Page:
Feng Shui: “a Chinese geomantic practice in which a structure or site is chosen or configured so as to harmonize with the spiritual forces that inhabit it; also: orientation, placement, or arrangement according to the precepts of feng shui”1 Your resume is the one tool that can determine whether you receive an interview that could lead to your dream job in veterinary medicine. What does that have to do with feng shui? Quite a lot. Your resume is the first impression you make on potential employers. A poorly planned and executed one is likely to see only the inside of a waste basket. A well-designed, well-considered resume, on the other hand, is likely to attract attention and result in an interview.
Related Article: The 10 Most Important Questions to Ask When Interviewing So, how is your resume's feng shui? Before going to work, consider these few things:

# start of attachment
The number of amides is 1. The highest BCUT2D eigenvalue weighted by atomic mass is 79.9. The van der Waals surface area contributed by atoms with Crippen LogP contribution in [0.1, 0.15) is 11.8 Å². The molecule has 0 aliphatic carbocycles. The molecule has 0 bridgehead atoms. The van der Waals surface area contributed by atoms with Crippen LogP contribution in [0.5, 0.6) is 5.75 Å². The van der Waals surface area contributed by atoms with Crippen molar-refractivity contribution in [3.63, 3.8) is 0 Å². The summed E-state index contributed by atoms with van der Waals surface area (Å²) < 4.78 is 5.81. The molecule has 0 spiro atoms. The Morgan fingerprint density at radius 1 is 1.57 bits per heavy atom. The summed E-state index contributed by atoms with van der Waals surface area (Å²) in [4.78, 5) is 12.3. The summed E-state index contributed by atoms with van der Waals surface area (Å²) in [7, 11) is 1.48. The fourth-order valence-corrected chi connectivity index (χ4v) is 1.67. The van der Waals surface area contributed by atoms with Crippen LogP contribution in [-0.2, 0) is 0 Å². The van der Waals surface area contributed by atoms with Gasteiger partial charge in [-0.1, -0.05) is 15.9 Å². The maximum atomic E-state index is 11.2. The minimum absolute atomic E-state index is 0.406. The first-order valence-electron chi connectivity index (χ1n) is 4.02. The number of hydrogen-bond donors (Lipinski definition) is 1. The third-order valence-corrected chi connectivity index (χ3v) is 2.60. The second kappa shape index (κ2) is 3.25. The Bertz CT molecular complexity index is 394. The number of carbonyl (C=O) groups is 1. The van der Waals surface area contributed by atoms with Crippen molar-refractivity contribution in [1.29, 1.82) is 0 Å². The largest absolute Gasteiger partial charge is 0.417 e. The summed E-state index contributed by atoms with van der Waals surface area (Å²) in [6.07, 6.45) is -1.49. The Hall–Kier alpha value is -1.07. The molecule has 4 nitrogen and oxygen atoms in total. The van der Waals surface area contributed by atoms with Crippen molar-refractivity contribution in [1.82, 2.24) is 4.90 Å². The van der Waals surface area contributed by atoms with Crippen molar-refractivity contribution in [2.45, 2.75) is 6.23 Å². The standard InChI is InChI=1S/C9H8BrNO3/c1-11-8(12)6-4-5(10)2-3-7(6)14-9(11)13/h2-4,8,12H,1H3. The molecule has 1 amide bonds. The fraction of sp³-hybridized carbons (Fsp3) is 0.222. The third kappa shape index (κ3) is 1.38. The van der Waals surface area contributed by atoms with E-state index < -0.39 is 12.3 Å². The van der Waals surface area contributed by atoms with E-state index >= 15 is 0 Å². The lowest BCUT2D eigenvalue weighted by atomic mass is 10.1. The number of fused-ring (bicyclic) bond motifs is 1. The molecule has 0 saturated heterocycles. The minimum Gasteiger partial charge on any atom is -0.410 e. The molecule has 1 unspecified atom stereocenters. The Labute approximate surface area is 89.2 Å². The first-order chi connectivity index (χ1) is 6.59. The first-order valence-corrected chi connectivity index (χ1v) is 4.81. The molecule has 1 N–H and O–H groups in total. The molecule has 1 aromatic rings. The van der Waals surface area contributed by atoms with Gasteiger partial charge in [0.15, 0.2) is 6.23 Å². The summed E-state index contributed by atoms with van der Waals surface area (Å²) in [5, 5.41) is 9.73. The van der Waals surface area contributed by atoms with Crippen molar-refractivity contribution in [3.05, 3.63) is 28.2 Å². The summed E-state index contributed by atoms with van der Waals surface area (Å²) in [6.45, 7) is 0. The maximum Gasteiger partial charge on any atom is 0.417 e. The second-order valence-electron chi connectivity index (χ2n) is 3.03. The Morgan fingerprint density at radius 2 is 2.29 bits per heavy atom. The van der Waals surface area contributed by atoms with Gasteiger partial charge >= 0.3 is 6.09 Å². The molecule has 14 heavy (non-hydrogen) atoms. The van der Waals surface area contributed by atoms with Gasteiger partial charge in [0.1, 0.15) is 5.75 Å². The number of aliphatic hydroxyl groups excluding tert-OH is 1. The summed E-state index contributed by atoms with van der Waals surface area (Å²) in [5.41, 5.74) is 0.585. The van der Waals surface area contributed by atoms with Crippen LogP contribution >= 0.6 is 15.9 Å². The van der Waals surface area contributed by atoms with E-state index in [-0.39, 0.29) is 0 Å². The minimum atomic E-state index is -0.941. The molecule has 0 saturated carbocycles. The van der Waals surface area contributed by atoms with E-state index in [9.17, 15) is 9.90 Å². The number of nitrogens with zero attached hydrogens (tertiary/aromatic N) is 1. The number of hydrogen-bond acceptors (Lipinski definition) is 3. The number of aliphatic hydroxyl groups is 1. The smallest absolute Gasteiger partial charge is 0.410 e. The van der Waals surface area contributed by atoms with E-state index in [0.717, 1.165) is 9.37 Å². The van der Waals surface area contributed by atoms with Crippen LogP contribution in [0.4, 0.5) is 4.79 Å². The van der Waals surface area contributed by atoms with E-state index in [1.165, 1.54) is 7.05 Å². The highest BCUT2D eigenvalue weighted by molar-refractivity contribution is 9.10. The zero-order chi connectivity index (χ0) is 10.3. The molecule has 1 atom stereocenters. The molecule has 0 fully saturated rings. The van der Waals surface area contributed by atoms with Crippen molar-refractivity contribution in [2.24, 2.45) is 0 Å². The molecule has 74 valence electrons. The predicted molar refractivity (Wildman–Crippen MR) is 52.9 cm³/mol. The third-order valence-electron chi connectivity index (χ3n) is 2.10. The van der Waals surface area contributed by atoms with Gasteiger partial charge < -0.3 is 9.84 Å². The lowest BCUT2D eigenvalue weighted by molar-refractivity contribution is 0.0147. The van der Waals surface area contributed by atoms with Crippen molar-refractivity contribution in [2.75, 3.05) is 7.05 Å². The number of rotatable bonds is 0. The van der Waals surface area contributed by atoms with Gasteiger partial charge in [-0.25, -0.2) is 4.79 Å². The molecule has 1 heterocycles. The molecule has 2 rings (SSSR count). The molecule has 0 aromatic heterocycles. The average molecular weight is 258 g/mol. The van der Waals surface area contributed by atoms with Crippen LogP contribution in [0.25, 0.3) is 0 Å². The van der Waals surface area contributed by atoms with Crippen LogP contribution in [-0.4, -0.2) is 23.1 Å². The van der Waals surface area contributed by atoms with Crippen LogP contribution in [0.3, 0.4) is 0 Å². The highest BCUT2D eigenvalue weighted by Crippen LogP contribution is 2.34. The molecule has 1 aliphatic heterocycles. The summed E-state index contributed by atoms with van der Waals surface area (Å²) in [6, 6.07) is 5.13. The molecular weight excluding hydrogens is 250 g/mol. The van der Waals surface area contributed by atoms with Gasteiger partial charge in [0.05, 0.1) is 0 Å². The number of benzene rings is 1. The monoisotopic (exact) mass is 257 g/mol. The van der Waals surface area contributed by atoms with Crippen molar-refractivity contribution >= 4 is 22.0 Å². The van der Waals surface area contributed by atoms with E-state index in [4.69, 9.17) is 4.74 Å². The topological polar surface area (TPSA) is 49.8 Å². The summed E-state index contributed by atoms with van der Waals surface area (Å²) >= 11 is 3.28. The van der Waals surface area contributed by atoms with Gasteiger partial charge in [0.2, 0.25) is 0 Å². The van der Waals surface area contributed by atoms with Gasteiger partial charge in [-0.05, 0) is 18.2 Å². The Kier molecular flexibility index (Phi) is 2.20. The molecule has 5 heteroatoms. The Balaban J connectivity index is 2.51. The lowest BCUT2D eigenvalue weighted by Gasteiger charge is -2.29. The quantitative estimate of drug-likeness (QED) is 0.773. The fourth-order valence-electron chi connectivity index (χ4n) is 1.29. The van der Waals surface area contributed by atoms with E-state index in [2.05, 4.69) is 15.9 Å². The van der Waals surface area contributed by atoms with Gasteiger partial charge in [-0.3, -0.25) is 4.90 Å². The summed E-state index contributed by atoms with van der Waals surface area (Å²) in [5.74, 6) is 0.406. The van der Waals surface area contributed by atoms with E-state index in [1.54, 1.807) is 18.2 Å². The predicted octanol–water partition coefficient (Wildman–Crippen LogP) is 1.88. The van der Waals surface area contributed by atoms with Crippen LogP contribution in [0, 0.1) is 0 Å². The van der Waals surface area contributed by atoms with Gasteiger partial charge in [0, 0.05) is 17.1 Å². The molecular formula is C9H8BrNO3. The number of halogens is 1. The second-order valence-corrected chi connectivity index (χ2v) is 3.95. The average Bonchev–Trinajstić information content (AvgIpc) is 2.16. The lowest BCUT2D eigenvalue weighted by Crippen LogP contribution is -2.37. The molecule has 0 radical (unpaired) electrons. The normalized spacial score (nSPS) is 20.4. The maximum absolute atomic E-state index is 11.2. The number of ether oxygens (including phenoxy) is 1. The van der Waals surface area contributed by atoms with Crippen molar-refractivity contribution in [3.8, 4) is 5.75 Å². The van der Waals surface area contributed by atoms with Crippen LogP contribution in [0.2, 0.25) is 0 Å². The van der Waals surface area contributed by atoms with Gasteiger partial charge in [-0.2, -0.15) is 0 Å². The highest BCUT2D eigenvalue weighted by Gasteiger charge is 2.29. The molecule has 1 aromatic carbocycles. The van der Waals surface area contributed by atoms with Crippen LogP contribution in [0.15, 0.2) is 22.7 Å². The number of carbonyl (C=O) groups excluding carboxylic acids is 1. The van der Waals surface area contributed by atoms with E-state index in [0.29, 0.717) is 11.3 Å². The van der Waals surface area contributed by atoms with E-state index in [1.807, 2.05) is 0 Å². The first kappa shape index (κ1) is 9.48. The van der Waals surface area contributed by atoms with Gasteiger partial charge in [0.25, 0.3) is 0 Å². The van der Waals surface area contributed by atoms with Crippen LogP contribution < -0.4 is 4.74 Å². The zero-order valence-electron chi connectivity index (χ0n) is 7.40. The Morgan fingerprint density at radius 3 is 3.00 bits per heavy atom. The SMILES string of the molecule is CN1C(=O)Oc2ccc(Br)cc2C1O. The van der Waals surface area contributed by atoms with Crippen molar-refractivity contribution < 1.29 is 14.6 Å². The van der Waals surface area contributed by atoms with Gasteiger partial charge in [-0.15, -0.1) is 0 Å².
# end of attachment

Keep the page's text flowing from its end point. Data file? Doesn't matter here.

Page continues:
- What are you looking for in your dream job? Be specific. Mentoring (in which specific areas)? Working only with specific species? Expanding your knowledge in a specific area?
- What type of environment do you prefer? Fast-paced? Relaxed? Emergency?
- What kind of bond do you want to have with your clients?
- What type of life do you want to have? How much time do you want to work vs. family/play?
Carefully think these questions through, because choosing a practice is just as important as a practice choosing you. Your answers will also influence how you present yourself as you work to enhance your resume's feng shui.